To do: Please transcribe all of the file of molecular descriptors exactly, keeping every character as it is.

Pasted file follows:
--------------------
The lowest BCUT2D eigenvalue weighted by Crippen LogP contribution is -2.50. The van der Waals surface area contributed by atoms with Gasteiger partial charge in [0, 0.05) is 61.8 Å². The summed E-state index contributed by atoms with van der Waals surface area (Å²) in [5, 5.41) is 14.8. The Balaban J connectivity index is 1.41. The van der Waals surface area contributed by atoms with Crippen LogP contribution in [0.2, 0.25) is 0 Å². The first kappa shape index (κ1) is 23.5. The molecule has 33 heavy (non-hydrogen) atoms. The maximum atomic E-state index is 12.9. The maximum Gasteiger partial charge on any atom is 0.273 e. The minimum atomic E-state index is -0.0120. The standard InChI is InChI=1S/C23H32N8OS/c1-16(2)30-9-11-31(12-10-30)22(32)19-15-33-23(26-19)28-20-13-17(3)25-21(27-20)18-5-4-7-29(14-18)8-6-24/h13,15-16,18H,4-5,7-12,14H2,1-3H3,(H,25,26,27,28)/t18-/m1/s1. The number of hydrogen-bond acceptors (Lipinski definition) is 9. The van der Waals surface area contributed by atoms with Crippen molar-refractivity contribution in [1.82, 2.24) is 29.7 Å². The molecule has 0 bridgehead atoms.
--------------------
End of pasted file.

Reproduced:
The lowest BCUT2D eigenvalue weighted by Crippen LogP contribution is -2.50. The van der Waals surface area contributed by atoms with Gasteiger partial charge in [0, 0.05) is 61.8 Å². The summed E-state index contributed by atoms with van der Waals surface area (Å²) in [5, 5.41) is 14.8. The Balaban J connectivity index is 1.41. The van der Waals surface area contributed by atoms with Crippen LogP contribution in [0.2, 0.25) is 0 Å². The first kappa shape index (κ1) is 23.5. The molecule has 33 heavy (non-hydrogen) atoms. The maximum atomic E-state index is 12.9. The maximum Gasteiger partial charge on any atom is 0.273 e. The minimum atomic E-state index is -0.0120. The standard InChI is InChI=1S/C23H32N8OS/c1-16(2)30-9-11-31(12-10-30)22(32)19-15-33-23(26-19)28-20-13-17(3)25-21(27-20)18-5-4-7-29(14-18)8-6-24/h13,15-16,18H,4-5,7-12,14H2,1-3H3,(H,25,26,27,28)/t18-/m1/s1. The number of hydrogen-bond acceptors (Lipinski definition) is 9. The van der Waals surface area contributed by atoms with Crippen molar-refractivity contribution in [1.82, 2.24) is 29.7 Å². The molecule has 0 bridgehead atoms.